Top 5 Shows to See in the UK and Ireland this August

From a major retrospective by Karla Black in Edinburgh to a photographic investigation into the fatalities of the Irish revolution in County Cork, here are our must see shows

BY frieze in Exhibition Reviews , UK Reviews | 28 JUL 21

karla black fruitmarket 2021
Karla Black, 'sculptures 2001–2021: details for a retrospective', 2021, exhibition view. Courtesy: the artist and Galerie Gisela Capitain, Cologne

Karla Black

Fruitmarket, Edinburgh

Karla Black has been given free run of Fruitmarket, newly expanded as part of a GB£4.3 million development. Old works occupy the pre-existing, white-walled spaces, showcasing Black’s attractive, candied aesthetic. Upstairs is a gallery-filling installation, Punctuation is pretty popular: nobody wants to admit to much (2008/21): a landscape of pale-pink plaster powder covering nearly the entire floor. Red, orange and lime green threads form curling lines along the ground or dangle from the rafters. The white walls glow a little with reflected pink. In the ground-floor galleries, standing upright or suspended from the ceiling, are two dozen sculptures dating back to 2006 in Black’s characteristic materials: polystyrene, soil, cellophane, cardboard. All may be abstract, but it’s hard not to think of sweet things (meringue, spun sugar, tottering wedges of coffee cake) or to see the muted pastel shades as flavours of ice cream (chocolate, pistachio, strawberry). Black’s aesthetic makes tackiness tasteful. – Tom Jeffreys

harun morrison boat as camera
Harun Morrison, Boat as Camera, 2021–ongoing, foam-board screen, photographs, and Studio at Night, 2021, video (2 min 10 sec). Courtesy: the artist and Eastside Projects, Birmingham; photograph: Stuart Whipps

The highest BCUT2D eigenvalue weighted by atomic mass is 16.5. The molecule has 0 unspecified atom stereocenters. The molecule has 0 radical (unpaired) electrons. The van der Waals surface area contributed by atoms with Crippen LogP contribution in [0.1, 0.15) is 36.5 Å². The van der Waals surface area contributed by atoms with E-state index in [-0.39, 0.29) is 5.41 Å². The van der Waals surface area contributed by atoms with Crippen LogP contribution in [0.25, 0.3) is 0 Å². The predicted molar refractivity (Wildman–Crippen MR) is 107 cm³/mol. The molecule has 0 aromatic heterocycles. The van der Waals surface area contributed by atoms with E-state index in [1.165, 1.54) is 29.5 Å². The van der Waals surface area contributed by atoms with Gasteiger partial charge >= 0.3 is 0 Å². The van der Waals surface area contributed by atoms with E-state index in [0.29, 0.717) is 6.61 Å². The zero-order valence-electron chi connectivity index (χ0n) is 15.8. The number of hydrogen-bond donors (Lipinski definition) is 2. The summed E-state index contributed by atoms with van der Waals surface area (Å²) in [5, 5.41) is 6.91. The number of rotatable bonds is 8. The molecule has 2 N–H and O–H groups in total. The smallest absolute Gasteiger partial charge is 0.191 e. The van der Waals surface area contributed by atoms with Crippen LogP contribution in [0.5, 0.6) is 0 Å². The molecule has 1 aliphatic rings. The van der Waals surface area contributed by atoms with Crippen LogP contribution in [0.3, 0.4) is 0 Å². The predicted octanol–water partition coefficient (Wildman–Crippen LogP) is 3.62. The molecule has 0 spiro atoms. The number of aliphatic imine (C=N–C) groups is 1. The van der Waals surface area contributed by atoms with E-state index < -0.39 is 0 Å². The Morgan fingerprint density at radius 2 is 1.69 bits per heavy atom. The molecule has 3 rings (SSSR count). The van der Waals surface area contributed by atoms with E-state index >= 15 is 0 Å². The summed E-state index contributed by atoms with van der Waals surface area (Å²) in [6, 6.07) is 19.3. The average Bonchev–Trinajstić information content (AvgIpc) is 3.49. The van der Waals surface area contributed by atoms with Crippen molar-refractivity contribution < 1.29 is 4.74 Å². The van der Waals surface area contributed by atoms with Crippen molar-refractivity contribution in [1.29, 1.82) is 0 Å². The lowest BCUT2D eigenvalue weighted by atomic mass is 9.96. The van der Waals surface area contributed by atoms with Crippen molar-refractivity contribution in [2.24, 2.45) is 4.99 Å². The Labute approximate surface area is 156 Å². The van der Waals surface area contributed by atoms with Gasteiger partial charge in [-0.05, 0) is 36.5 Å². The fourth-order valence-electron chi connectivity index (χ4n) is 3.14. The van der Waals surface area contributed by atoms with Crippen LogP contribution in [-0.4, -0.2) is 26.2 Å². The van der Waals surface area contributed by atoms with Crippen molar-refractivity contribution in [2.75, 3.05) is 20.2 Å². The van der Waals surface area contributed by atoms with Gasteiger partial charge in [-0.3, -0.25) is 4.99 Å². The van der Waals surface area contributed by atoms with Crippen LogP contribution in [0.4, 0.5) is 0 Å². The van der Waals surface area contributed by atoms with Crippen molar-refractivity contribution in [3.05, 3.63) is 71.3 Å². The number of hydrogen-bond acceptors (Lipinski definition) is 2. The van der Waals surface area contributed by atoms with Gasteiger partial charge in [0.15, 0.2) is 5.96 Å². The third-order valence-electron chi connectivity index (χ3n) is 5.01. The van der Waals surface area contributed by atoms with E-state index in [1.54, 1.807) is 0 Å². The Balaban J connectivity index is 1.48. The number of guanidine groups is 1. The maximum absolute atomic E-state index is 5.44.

Leah Clements and Harun Morrison 

Eastside Projects, Birmingham, UK

Until 31st July

Leah Clements and Harun Morrison have been exploring the ways that water alters our perception of time in parallel solo shows, not originally scheduled to run in tandem, but united due to pandemic-related delays. While Clements evokes the expansion of time that occurs when divers are at the bottom of the ocean and experience an overwhelming desire to stay under, Morrison explores how water functions chemically as a photographic treatment and ecologically as a psychological and physical support. In both exhibitions,  fluidity serves as a continuum across different social and geographical contexts. Whether on the murky underbed of the ocean or in the pitch black of a narrowboat-turned-darkroom, Clements and Morrison prompt us momentarily to step outside of time and consider how we might experience life beyond the frenetic pace of contemporary society. – Jamila Prowse 

ilana halperin rock cylce
Ilana Halperin, The Rock Cycle, 2021, exhibition view. Courtesy: the artist and Patricia Fleming Gallery, Glasgow; photograph: Keith Hunter

Ilana Halperin

Mount Stuart House, Isle of Bute